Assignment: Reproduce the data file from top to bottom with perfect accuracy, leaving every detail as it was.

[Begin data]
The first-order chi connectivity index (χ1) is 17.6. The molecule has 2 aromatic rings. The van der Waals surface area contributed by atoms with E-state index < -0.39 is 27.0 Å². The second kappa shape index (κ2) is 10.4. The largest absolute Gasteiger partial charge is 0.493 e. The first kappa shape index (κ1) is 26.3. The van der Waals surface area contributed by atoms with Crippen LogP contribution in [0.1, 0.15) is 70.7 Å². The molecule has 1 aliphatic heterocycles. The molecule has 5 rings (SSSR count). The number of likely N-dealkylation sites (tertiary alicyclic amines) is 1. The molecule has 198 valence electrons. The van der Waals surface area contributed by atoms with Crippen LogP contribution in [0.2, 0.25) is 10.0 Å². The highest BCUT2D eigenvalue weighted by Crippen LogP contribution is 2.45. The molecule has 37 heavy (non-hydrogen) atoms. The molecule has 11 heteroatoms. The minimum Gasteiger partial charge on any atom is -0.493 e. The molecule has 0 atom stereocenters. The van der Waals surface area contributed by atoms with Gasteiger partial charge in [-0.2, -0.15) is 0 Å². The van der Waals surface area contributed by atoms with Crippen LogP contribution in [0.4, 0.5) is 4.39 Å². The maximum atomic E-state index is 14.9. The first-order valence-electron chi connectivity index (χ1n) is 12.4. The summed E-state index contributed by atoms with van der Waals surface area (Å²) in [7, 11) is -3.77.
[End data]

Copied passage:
The first-order chi connectivity index (χ1) is 17.6. The molecule has 2 aromatic rings. The van der Waals surface area contributed by atoms with E-state index < -0.39 is 27.0 Å². The second kappa shape index (κ2) is 10.4. The largest absolute Gasteiger partial charge is 0.493 e. The first kappa shape index (κ1) is 26.3. The van der Waals surface area contributed by atoms with Crippen LogP contribution in [0.1, 0.15) is 70.7 Å². The molecule has 1 aliphatic heterocycles. The molecule has 5 rings (SSSR count). The number of likely N-dealkylation sites (tertiary alicyclic amines) is 1. The molecule has 198 valence electrons. The van der Waals surface area contributed by atoms with Crippen LogP contribution in [0.2, 0.25) is 10.0 Å². The highest BCUT2D eigenvalue weighted by Crippen LogP contribution is 2.45. The molecule has 37 heavy (non-hydrogen) atoms. The molecule has 11 heteroatoms. The minimum Gasteiger partial charge on any atom is -0.493 e. The molecule has 0 atom stereocenters. The van der Waals surface area contributed by atoms with Gasteiger partial charge in [-0.2, -0.15) is 0 Å². The van der Waals surface area contributed by atoms with Crippen LogP contribution in [0.4, 0.5) is 4.39 Å². The maximum atomic E-state index is 14.9. The first-order valence-electron chi connectivity index (χ1n) is 12.4. The summed E-state index contributed by atoms with van der Waals surface area (Å²) in [7, 11) is -3.77.